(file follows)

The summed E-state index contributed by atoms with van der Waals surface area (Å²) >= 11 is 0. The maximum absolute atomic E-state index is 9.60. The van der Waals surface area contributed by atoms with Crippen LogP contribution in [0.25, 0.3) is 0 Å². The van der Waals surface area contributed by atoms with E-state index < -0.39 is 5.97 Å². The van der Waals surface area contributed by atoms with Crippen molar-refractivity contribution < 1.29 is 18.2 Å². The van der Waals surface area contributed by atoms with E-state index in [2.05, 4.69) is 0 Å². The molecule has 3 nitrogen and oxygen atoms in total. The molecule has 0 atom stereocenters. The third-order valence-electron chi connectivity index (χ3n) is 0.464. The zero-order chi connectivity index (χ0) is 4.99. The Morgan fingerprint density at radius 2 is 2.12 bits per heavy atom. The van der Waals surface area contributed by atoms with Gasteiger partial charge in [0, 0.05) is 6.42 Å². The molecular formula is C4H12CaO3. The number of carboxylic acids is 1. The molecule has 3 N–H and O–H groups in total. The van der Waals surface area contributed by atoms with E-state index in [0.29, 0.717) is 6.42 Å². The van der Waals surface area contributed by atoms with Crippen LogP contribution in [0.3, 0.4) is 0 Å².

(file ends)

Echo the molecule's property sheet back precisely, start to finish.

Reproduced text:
The summed E-state index contributed by atoms with van der Waals surface area (Å²) >= 11 is 0. The maximum absolute atomic E-state index is 9.60. The van der Waals surface area contributed by atoms with Crippen LogP contribution in [0.25, 0.3) is 0 Å². The van der Waals surface area contributed by atoms with E-state index < -0.39 is 5.97 Å². The van der Waals surface area contributed by atoms with Crippen molar-refractivity contribution < 1.29 is 18.2 Å². The van der Waals surface area contributed by atoms with E-state index in [2.05, 4.69) is 0 Å². The molecule has 3 nitrogen and oxygen atoms in total. The molecule has 0 atom stereocenters. The third-order valence-electron chi connectivity index (χ3n) is 0.464. The zero-order chi connectivity index (χ0) is 4.99. The Morgan fingerprint density at radius 2 is 2.12 bits per heavy atom. The van der Waals surface area contributed by atoms with Gasteiger partial charge in [0, 0.05) is 6.42 Å². The molecular formula is C4H12CaO3. The number of carboxylic acids is 1. The molecule has 3 N–H and O–H groups in total. The van der Waals surface area contributed by atoms with E-state index in [0.29, 0.717) is 6.42 Å². The van der Waals surface area contributed by atoms with Crippen LogP contribution in [0.3, 0.4) is 0 Å².